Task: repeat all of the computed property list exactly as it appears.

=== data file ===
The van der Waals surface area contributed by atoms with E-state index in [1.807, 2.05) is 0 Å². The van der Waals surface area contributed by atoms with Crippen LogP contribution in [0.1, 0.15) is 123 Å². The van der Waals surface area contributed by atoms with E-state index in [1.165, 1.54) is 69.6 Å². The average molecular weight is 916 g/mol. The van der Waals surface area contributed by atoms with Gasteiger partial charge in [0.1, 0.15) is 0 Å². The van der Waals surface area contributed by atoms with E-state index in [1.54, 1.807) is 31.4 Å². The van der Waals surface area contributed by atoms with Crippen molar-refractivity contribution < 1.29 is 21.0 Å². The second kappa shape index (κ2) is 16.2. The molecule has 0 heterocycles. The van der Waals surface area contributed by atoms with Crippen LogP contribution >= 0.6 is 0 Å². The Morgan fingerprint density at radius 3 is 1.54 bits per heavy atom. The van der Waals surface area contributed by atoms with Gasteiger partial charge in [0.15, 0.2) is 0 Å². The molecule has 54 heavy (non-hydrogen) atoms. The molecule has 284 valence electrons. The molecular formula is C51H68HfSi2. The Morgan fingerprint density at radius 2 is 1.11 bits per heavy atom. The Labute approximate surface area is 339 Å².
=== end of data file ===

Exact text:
The van der Waals surface area contributed by atoms with E-state index in [1.807, 2.05) is 0 Å². The van der Waals surface area contributed by atoms with Crippen LogP contribution in [0.1, 0.15) is 123 Å². The van der Waals surface area contributed by atoms with E-state index in [1.165, 1.54) is 69.6 Å². The average molecular weight is 916 g/mol. The van der Waals surface area contributed by atoms with Gasteiger partial charge in [0.1, 0.15) is 0 Å². The van der Waals surface area contributed by atoms with E-state index in [1.54, 1.807) is 31.4 Å². The van der Waals surface area contributed by atoms with Crippen molar-refractivity contribution < 1.29 is 21.0 Å². The second kappa shape index (κ2) is 16.2. The molecule has 0 heterocycles. The van der Waals surface area contributed by atoms with Crippen LogP contribution >= 0.6 is 0 Å². The Morgan fingerprint density at radius 3 is 1.54 bits per heavy atom. The van der Waals surface area contributed by atoms with Gasteiger partial charge in [0.15, 0.2) is 0 Å². The molecule has 54 heavy (non-hydrogen) atoms. The molecule has 284 valence electrons. The molecular formula is C51H68HfSi2. The Morgan fingerprint density at radius 2 is 1.11 bits per heavy atom. The Labute approximate surface area is 339 Å².